Of all the Saints, Peter is one of my favorites… definitely in the top 10 (and by far my favorite apostle). Mostly because I can relate to him more times than not. He is constantly trying to do the right thing- thinks he’s doing the right thing, and so often it turns out – ehhh – not so much.

Take this Gospel for instance [Readings can be found here]. He goes up to Jesus with this question “Lord if my brother sins against me, how often must I forgive him?” and he even has an answer in mind (which he is probably thinking is generous) – 7 times? You wonder what the back story was like did his biological brother Andrew tick him off… maybe the apostle James took Peter’s seat? Had Thomas taken the last fish at dinner??? We can only speculate. But the thing is, Peter had just finished listening to Jesus complete a lengthy teaching on the reality of sin, the tremendous Mercy of God, and stressing the importance of forgiveness – both on a human level (if your brother sins against you…go and tell him his fault) and then as the foundation of the Sacrament of reconciliation. Jesus had told them “whatever you bind on earth shall be bound in heaven, and whatever you loose on earth, shall be loosed in heaven…”

So Peter is probably thinking Jesus will be impressed that he was listening and paying attention in the first place. After the whole scene where in one instance Jesus calls Peter the rock of the Church and moments later Jesus tells him “get behind me Satan” – Peter’s probably learned to take things a little slow. Think before speaking and reacting. – He’s got the message: Jesus is saying forgiveness is a big deal and important. He just wants to know what are the parameters? How many times before “enough is enough”? Surely 7 times is generous.

Jesus blows their minds once again…Not 7 times – 70 times 7… or rather, beyond our ability to account. Because that is how our Heavenly Father lovingly forgives us – and God’s deepest longing for each of us is to know how much He loves us and for us to strive to be like Him.

The reality is, most of us probably can’t even picture ourselves in this discussion, can we? We’re often asking other questions like “Do I have to forgive?” “Did you see what he did? Did you hear what she said? God don’t you know how much that hurt me?” God did see what he did or she said or knows deeply, intimately how that hurt… But this call to forgiveness is one of the amazing ways that God continues to confound us, break us out of our narrow mind sets, expand our hearts and work miracles with and through us.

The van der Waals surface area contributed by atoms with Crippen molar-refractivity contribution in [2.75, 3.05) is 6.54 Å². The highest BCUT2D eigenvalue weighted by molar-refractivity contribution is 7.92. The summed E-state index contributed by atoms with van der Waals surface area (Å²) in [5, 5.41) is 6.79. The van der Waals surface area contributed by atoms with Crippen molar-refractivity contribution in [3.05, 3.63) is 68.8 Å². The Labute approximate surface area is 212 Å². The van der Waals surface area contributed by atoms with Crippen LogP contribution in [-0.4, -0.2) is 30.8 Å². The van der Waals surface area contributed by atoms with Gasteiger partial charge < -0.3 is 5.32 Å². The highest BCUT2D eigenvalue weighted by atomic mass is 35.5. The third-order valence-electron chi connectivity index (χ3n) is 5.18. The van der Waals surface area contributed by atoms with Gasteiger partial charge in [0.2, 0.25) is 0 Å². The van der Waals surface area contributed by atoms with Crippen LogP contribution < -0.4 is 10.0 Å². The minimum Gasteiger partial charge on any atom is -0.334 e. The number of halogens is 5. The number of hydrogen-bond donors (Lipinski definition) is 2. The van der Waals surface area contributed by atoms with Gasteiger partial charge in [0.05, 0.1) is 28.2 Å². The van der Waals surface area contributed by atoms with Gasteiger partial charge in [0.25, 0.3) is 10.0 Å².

St. Patrick who’s feast day is today, his life and mission gives witness and testimony to that. Most people limit to being “Patron Saint of Ireland” and something with shamrocks – but when you read his backstory, you realize there’s so much more:   Patrick was kidnapped as a teenager, taken to Ireland and sold into slavery for 6 years before he was finally able to escape. If anyone had reason to be angry… nurse his hurts and resentments at how he was treated, but mourn the time that he lost, stay focused on the injustice of it all and simply hate the people who had done this to him – to even look at the whole isle of Ireland as a “trigger” for him and this dark period of his life – it would be Patrick.

But in that painful time of slavery, Patrick grew in his love for Christ. And His love for Christ caused Patrick to see things differently, to act differently. He saw God’s divine hand protecting, guiding and leading him from slavery to freedom. If God could do that for him in a way that impacted his personal life in that day and age – he trusted that on a deeper, more urgent, spiritual level that was even more the case. God wanted Patrick free from slavery on a human level, but also the more important freedom that comes from knowing and being one of God’s beloved Sons. When Patrick was able to learn and able to offer forgiveness to the people of Ireland and not simply in his mind or heart – but in the radical way of going back to that very country and sharing God’s love, God’s mercy and offering them both his own forgiveness and even more the forgiveness of God – they too had the opportunity to be led from slavery of sin, slavery of limited lives to experiencing the freedom of being God’s beloved sons and daughters themselves.

That’s what St. Patrick’s Day is meant to celebrate… more than Irish Pride, it’s how he responded to Christ’s call to share the good news of the Gospel – of God’s tremendous love with all humanity of every day and time.   St. Patrick learned that lesson… St. Peter did as well. They pray their lives and witnesses will help us to as well…